Noah denkt™ - The Power of Balanced Reasoning
About Noah denkt™       │Über Noah denkt™       │SUCCESS STORIES          │  Legal Notice       │ Disclaimer / Impressum    
Which comprehensive US strategy for the Middle East?
Dialogue with the Alter Ego on Iraq, ISIS, Syria and Obama’s Middle East policy, drafted and published on Aug.
15, 2014

Question by Alter Ego of Noah denkt™ (AE):
The surprising swiftness of the ISIS advance in Iraq has reignited
the debate about President Obama’s Middle East policy. There is an abundance of foreign relations experts
coming forward now
(most notably among them Council of Foreign Relations’ president Richard Haass (on Fareed Zakiri,)
and David Kilkullen, a former Counter-Insurgency Advisor to General Petraeus (
on Charlie Rose)) who argue that the
administration’s insistence on retreating from Iraq (and later Afghanistan) was (i.e. is) a mistake, that the US
should have intervened more forcefully in the Syrian civil war and that there is a general lack of coherent US
strategy in the Middle East. What does Noah denkt™ make of this assessment?

Answer by Noah denkt™ (Nd): Well, what these experts are basically saying is that the US should maintain a
sizeable military presence in Iraq, Afghanistan and perhaps Syria and Libya, until new democratic leaderships in
these countries are established firmly enough for them to be able to maintain and defend themselves on their
own account. From our point of view, that however implies that the US should stay there forever because it is
quite unlikely that these countries will have solid democratic structures any time soon. And obviously, we all
know that such a prolonged military presence in said countries is simply unsustainable for the US given the
multiple other challenges and duties which the US faces at home and abroad.

AE: You were not nearly as pessimistic as you are now about the possibility to establish democratic rule in the
Middle East when it came to defending the Arab Spring uprisings in
Tunisia and Egypt and the pro-revolution
intervention in
Libya. Did you misjudge the situation then or are you getting it wrong now?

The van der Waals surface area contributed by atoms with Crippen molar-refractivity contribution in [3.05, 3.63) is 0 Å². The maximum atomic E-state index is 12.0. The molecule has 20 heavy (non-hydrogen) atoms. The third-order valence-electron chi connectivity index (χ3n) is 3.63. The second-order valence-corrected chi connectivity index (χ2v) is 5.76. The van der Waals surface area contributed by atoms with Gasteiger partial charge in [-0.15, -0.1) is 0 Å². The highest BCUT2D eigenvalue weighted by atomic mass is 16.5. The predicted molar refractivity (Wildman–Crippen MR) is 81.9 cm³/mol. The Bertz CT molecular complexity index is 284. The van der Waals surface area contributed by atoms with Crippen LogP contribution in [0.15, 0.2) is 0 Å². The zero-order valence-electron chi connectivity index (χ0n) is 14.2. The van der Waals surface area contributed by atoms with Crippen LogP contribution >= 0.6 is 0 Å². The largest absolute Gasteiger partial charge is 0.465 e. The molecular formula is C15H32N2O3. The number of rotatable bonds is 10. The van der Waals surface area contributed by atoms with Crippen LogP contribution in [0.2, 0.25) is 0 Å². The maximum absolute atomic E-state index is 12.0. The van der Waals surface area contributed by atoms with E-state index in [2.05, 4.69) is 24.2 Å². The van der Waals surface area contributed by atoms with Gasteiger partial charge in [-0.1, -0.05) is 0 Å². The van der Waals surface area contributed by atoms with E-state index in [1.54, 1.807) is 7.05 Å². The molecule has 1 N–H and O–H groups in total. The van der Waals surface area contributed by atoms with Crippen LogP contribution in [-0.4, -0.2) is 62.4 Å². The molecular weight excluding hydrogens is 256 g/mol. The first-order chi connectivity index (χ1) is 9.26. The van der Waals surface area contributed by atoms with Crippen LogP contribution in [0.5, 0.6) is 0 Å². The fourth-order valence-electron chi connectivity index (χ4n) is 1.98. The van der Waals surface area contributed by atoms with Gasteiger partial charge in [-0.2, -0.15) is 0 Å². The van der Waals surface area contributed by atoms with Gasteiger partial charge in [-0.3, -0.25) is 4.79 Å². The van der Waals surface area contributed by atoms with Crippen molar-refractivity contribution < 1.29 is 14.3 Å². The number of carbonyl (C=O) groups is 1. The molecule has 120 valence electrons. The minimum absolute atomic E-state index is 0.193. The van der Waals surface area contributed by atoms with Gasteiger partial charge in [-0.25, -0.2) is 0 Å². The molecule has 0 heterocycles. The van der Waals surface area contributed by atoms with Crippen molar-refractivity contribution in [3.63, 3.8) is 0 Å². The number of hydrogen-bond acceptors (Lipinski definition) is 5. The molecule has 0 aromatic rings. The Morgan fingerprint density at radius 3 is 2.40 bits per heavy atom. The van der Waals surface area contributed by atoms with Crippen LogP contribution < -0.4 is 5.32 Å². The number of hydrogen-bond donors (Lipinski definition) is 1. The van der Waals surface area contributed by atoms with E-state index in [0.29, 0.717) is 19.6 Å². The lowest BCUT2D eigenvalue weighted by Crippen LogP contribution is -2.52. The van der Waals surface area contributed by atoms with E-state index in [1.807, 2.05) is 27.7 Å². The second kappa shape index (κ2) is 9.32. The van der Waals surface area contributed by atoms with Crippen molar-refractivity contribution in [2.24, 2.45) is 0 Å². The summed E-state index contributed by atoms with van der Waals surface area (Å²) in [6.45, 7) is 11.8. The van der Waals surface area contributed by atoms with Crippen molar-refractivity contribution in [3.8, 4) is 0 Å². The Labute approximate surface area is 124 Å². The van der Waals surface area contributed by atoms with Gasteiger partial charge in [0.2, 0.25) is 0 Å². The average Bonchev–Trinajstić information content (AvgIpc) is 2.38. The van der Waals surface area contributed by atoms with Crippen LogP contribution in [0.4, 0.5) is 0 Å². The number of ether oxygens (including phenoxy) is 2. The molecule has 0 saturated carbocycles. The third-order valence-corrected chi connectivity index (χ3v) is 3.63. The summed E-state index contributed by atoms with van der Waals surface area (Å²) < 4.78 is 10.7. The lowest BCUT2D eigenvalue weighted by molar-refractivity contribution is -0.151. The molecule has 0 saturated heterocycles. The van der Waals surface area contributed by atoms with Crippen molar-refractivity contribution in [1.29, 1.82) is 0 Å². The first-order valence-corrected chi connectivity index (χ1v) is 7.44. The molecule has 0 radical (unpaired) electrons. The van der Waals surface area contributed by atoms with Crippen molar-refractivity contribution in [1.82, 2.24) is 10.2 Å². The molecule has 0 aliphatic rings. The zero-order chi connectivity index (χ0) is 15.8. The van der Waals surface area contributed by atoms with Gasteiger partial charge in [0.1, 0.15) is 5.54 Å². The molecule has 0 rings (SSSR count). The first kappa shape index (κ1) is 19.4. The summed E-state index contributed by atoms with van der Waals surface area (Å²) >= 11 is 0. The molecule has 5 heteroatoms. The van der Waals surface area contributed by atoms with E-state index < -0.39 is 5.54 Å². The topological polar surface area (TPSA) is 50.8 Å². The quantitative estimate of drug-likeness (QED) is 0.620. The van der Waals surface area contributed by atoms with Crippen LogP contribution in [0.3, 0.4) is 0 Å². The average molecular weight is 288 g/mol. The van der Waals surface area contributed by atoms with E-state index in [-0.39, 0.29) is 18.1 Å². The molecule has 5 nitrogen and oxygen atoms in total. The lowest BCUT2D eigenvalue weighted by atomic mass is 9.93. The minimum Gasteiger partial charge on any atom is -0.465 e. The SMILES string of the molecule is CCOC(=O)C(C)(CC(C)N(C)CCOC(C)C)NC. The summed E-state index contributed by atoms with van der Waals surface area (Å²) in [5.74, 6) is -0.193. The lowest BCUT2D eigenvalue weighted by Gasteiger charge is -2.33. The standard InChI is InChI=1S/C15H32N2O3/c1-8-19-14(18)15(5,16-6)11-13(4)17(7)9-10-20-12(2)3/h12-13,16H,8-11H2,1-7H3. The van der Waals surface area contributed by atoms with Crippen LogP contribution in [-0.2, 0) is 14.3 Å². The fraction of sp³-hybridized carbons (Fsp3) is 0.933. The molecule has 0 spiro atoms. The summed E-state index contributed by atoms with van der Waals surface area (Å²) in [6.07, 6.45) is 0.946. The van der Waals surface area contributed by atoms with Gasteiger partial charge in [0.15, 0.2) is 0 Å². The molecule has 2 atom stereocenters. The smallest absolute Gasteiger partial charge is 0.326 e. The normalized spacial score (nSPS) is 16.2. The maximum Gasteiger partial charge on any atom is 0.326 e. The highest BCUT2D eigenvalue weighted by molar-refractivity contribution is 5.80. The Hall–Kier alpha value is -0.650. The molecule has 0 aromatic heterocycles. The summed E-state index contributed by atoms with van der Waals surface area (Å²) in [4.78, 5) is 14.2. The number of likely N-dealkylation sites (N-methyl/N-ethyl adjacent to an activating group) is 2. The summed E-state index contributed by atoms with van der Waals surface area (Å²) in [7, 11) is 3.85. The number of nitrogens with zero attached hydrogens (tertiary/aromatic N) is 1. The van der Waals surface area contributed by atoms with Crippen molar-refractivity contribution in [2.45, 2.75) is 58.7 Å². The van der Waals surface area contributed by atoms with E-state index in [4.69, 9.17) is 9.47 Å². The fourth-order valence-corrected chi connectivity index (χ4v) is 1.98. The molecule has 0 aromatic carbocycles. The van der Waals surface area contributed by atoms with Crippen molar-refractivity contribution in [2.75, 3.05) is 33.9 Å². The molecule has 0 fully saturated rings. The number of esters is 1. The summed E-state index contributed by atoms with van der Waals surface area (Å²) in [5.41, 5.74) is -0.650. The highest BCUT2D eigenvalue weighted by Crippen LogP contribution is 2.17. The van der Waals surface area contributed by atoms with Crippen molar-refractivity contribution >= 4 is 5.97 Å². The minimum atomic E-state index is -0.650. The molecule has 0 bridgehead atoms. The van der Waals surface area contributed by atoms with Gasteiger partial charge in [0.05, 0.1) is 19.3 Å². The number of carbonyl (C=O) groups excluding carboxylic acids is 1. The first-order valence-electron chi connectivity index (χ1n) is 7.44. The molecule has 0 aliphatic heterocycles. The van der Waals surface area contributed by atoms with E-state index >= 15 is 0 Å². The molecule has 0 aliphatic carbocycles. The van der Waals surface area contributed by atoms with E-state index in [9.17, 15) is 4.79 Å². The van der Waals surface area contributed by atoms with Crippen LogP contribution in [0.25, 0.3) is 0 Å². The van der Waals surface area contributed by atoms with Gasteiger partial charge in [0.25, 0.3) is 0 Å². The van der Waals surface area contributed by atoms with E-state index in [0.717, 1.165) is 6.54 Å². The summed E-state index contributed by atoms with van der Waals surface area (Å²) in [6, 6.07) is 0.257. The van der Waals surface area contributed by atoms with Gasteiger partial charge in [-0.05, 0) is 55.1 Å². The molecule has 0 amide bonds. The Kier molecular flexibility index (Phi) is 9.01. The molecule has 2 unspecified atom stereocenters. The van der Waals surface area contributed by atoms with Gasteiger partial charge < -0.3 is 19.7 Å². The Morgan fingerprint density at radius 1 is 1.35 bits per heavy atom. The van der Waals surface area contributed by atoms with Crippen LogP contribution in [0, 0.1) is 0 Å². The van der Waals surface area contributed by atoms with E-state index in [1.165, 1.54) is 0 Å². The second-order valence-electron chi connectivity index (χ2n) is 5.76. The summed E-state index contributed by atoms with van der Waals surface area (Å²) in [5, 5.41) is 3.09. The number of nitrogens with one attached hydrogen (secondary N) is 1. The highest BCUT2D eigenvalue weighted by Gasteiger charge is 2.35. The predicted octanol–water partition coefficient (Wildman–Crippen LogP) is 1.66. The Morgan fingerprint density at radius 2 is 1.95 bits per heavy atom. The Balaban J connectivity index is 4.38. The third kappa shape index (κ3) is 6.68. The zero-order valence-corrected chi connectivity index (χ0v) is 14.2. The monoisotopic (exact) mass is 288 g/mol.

Nd: Neither nor. We were always
skeptical about a Western ability to export democracy anywhere, but above all
to Afghanistan and Iraq. Nevertheless, we also felt though that it was worthwhile at the time to actively support
the Arab Spring uprisings in Tunisia, Libya and Egypt (and to a lesser extent in
Syria) since these regime
change movements came from within and weren't the product of a foreign intervention.

AE: The democratic success record of these uprisings is quite wanting though, isn't it? Egypt is effectively
under military rule again, Tunisia is hobbling along unsatisfactorily and Libya is in a state of extreme turmoil and
internal emergency. So again, given the 20/20 hindsight we have now, was it a mistake to side with the
revolutionary forces at the time?

Nd: It was the best you could do at the time, since everybody in that region (and anywhere else for that matter)
deserves a fair chance to find his or her own, sometimes bloody, sometimes painful path to emancipation,
freedom and rule of law. And that is true despite the fact that it may ultimately take a long, long time until that
liberating process comes to fruition.

AE: If it is true, however, as you say that this process will ultimately come to fruition, why then not accept the
idea of a sustained military presence in Iraq and elsewhere until that long walk towards rule of law reaches its

Nd: No one knows how long it will take to get there. And nobody knows how many dialectic steps backwards will
be needed to finally find the energy for major advances. It is simply impossible to think that any foreign entity
would have the resources and the capability to push that process towards success by being not just a
benevolent, outside tutor but, above all, an active agent that continuously operates as the ultimate military
decider. That is not how freedom is made to be understood. To learn how to manage and live with freedom
adequately, you have to experience it.  And a democratic local government that acts only as a junior (“puppet”)
partner to an overwhelming foreign military presence does not allow the country to experience that subject
freedom adequately.

AE: So what can the US really do in that Middle East conundrum?

Nd: Other than the occasional slap on the wrist it can’t be much more than an outside tutor that nudges and
admonishes here and there but that also leaves room for local mistakes to be made. In other words, the present
Obama approach isn't as bad as it seems. Because other than taking it step by step and being in a somewhat
haphazard crisis response mode there isn't really much more that you can do.
© Landei Selbstverlag, owned by Wilhelm ("Wil") Leonards, Gerolstein, Germany. All rights reserved.

Reminder: Noah denkt™ is a project of Wilhelm ("Wil") Leonards and his Landei Selbstverlag (WL & his LSV). Consequently, all
rights to the texts that have been published under the Noah denkt
brand name are reserved by WL & his LSV.

The commentary and the reasoning that was provided on this page is for informational and/or educational purposes only and it is not
intended to provide tax, legal or investment advice. It should therefore not be construed as an offer to sell, a solicitation of an offer to
buy, or a recommendation for any security or any issuer by WL & his LSV or its Noah denkt™ Project. In fact, WL & his LSV
encourage the user to understand that he alone is responsible for determining whether any investment, security or strategy is
appropriate or suitable for him. And to leave no doubt as to what this means we urge our user to also note our extended

US strategy in the Middle East, US policy objectives in the Middle East, Exporting
democracy, Obama's Foreign Policy in the Middle East, US Policy in the Middle
East in the face of the ISIS advance, Middle East Conundrum